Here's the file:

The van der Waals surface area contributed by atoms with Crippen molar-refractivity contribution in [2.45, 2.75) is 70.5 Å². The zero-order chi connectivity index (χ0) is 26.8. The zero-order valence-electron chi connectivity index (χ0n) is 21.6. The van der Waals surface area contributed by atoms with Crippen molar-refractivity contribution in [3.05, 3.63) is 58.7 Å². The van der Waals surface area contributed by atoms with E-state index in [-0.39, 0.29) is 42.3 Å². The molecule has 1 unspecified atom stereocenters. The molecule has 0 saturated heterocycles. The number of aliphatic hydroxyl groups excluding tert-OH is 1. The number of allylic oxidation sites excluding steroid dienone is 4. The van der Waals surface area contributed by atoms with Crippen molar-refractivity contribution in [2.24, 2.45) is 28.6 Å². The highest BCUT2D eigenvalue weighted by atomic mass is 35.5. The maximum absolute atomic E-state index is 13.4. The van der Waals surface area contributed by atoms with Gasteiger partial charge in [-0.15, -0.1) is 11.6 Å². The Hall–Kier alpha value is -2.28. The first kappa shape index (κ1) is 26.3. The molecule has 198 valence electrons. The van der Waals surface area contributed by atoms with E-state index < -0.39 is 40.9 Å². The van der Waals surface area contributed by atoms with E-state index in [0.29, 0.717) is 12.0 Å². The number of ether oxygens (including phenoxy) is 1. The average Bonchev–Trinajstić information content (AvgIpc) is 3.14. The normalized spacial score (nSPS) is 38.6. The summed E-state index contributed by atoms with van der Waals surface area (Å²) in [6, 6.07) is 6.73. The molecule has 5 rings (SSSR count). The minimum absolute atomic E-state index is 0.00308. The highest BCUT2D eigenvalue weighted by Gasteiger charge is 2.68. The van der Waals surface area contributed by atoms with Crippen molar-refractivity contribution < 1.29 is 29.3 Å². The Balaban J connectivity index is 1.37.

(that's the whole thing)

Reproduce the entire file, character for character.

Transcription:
The van der Waals surface area contributed by atoms with Crippen molar-refractivity contribution in [2.45, 2.75) is 70.5 Å². The zero-order chi connectivity index (χ0) is 26.8. The zero-order valence-electron chi connectivity index (χ0n) is 21.6. The van der Waals surface area contributed by atoms with Crippen molar-refractivity contribution in [3.05, 3.63) is 58.7 Å². The van der Waals surface area contributed by atoms with E-state index in [-0.39, 0.29) is 42.3 Å². The molecule has 1 unspecified atom stereocenters. The molecule has 0 saturated heterocycles. The number of aliphatic hydroxyl groups excluding tert-OH is 1. The number of allylic oxidation sites excluding steroid dienone is 4. The van der Waals surface area contributed by atoms with Crippen molar-refractivity contribution in [2.24, 2.45) is 28.6 Å². The highest BCUT2D eigenvalue weighted by atomic mass is 35.5. The maximum absolute atomic E-state index is 13.4. The van der Waals surface area contributed by atoms with Gasteiger partial charge in [-0.15, -0.1) is 11.6 Å². The Hall–Kier alpha value is -2.28. The first kappa shape index (κ1) is 26.3. The molecule has 198 valence electrons. The van der Waals surface area contributed by atoms with E-state index < -0.39 is 40.9 Å². The van der Waals surface area contributed by atoms with E-state index in [0.29, 0.717) is 12.0 Å². The number of ether oxygens (including phenoxy) is 1. The average Bonchev–Trinajstić information content (AvgIpc) is 3.14. The normalized spacial score (nSPS) is 38.6. The summed E-state index contributed by atoms with van der Waals surface area (Å²) in [6, 6.07) is 6.73. The molecule has 5 rings (SSSR count). The minimum absolute atomic E-state index is 0.00308. The highest BCUT2D eigenvalue weighted by Gasteiger charge is 2.68. The van der Waals surface area contributed by atoms with Crippen molar-refractivity contribution < 1.29 is 29.3 Å². The Balaban J connectivity index is 1.37.